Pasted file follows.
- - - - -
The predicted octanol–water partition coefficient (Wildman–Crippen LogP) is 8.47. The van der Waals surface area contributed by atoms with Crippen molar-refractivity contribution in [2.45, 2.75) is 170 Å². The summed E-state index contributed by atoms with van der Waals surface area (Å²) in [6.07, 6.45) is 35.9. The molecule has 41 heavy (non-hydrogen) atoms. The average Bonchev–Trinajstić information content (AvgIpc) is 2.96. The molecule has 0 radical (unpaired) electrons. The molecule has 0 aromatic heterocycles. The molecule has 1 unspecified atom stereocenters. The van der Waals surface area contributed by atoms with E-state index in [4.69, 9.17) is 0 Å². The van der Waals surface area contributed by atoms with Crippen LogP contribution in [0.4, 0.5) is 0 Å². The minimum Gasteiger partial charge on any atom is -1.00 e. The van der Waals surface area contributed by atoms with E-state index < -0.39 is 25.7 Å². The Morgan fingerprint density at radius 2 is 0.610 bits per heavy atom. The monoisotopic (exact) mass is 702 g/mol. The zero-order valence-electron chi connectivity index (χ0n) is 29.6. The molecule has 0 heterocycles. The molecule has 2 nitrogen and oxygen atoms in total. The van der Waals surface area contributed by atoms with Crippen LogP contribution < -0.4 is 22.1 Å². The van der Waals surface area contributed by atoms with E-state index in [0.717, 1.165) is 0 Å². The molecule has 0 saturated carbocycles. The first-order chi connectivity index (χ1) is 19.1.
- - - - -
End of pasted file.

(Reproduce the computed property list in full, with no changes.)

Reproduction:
The predicted octanol–water partition coefficient (Wildman–Crippen LogP) is 8.47. The van der Waals surface area contributed by atoms with Crippen molar-refractivity contribution in [2.45, 2.75) is 170 Å². The summed E-state index contributed by atoms with van der Waals surface area (Å²) in [6.07, 6.45) is 35.9. The molecule has 41 heavy (non-hydrogen) atoms. The average Bonchev–Trinajstić information content (AvgIpc) is 2.96. The molecule has 0 radical (unpaired) electrons. The molecule has 0 aromatic heterocycles. The molecule has 1 unspecified atom stereocenters. The van der Waals surface area contributed by atoms with E-state index in [4.69, 9.17) is 0 Å². The van der Waals surface area contributed by atoms with Crippen LogP contribution in [0.4, 0.5) is 0 Å². The minimum Gasteiger partial charge on any atom is -1.00 e. The van der Waals surface area contributed by atoms with E-state index < -0.39 is 25.7 Å². The Morgan fingerprint density at radius 2 is 0.610 bits per heavy atom. The monoisotopic (exact) mass is 702 g/mol. The zero-order valence-electron chi connectivity index (χ0n) is 29.6. The molecule has 0 heterocycles. The molecule has 2 nitrogen and oxygen atoms in total. The van der Waals surface area contributed by atoms with Crippen LogP contribution < -0.4 is 22.1 Å². The van der Waals surface area contributed by atoms with E-state index in [0.717, 1.165) is 0 Å². The molecule has 0 saturated carbocycles. The first-order chi connectivity index (χ1) is 19.1.